Data Center Energy Needs Grow, Investments Keep Pouring In

Real Estate
The data center industry is capital-intensive, and liquidity is as critical to supply chains as technologies such as generators and transformers, said Brewer. Image courtesy of EdgeCore

What was once a niche real estate sector is now attracting billions from the largest names in the industry. And with the rapid expansion of the data center industry, energy needs are also growing exponentially. In fact, data center energy needs are bound to more than double by 2030.

Development activity is intense—according to a recent CommercialEdge report, some 27.4 million square feet of data center space was under construction as of April, with an additional 33.5 million square feet in planning stages. Institutional investors such as Prologis, Blackstone, DigitalBridge, EQT and KKR have been pouring billions into the sector for many years.

Of course, AI is a big part of the current boom, as the technology promises to upend most aspects of our lives. Whether these promises will come true or not is another story entirely, but what’s clear is that the frequency and amount of investments have been growing considerably lately.

A string of high-conviction deals

This year alone, Vantage Data Centers secured $6.4 billion in equity from its key investors, DigitalBridge and Silver Lake. The company also plans to leverage a sizeable land bank and spend another $30 billion over the coming years. EdgeCore secured $1.9 billion in green funding for a development in Mesa, Ariz., and in late 2023, Blackstone and Digital Realty formed a $7 billion venture to build more data centers across primary markets. Earlier, in 2021, Blackstone acquired QTS Realty Trust for $10 billion, marking the giant’s largest expansion toward data centers, and one of the largest such deals for the sector up until that point.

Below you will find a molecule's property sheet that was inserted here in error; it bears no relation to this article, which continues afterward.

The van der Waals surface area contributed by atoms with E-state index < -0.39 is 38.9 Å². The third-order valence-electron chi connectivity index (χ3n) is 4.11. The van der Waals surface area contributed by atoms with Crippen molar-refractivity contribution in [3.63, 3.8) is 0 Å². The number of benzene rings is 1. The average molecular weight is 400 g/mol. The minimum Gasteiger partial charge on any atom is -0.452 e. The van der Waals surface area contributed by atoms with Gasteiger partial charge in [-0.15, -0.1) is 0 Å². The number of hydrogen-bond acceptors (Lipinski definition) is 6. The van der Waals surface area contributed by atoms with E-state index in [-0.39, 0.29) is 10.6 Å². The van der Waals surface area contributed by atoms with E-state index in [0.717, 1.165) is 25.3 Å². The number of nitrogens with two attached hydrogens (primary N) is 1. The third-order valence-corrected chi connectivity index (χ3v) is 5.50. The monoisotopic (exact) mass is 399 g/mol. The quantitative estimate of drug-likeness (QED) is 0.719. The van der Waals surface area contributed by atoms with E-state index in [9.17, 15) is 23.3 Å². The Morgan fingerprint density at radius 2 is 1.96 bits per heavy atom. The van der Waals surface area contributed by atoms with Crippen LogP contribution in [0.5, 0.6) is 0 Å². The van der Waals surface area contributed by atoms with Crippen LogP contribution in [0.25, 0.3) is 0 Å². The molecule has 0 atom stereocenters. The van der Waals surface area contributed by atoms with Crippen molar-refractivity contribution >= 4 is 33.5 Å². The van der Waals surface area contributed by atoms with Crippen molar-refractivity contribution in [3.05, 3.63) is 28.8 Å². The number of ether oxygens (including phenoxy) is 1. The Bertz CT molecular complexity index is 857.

A Blackstone spokesperson told Commercial Property Executive that data centers now represent one of the highest conviction investment themes at the firm, with once-in-a-generation demand growth that is driven by AI and cloud adoption.

Chris Curtis of Prologis on data center energy needs
Given consumer behavior, customer demand and the increasing prevalence of AI and machine learning, Curtis anticipates a significant part of Prologis’ development activity moving forward to focus on data center development. Image courtesy of Prologis
 

Another investment giant, Prologis—which has been active in the data center industry since 1999—ramped up its investments into the sector considerably. In the last quarter of 2023 alone, it started more than $500 million in new data center projects across the U.S. Moreover—while industrial real estate will remain its primary focus—Prologis expects to leverage its considerable land bank to pour up to $8 billion in additional investments and develop another 20 data centers over the next five years, according to the company’s Global Head of Data Centers Chris Curtis.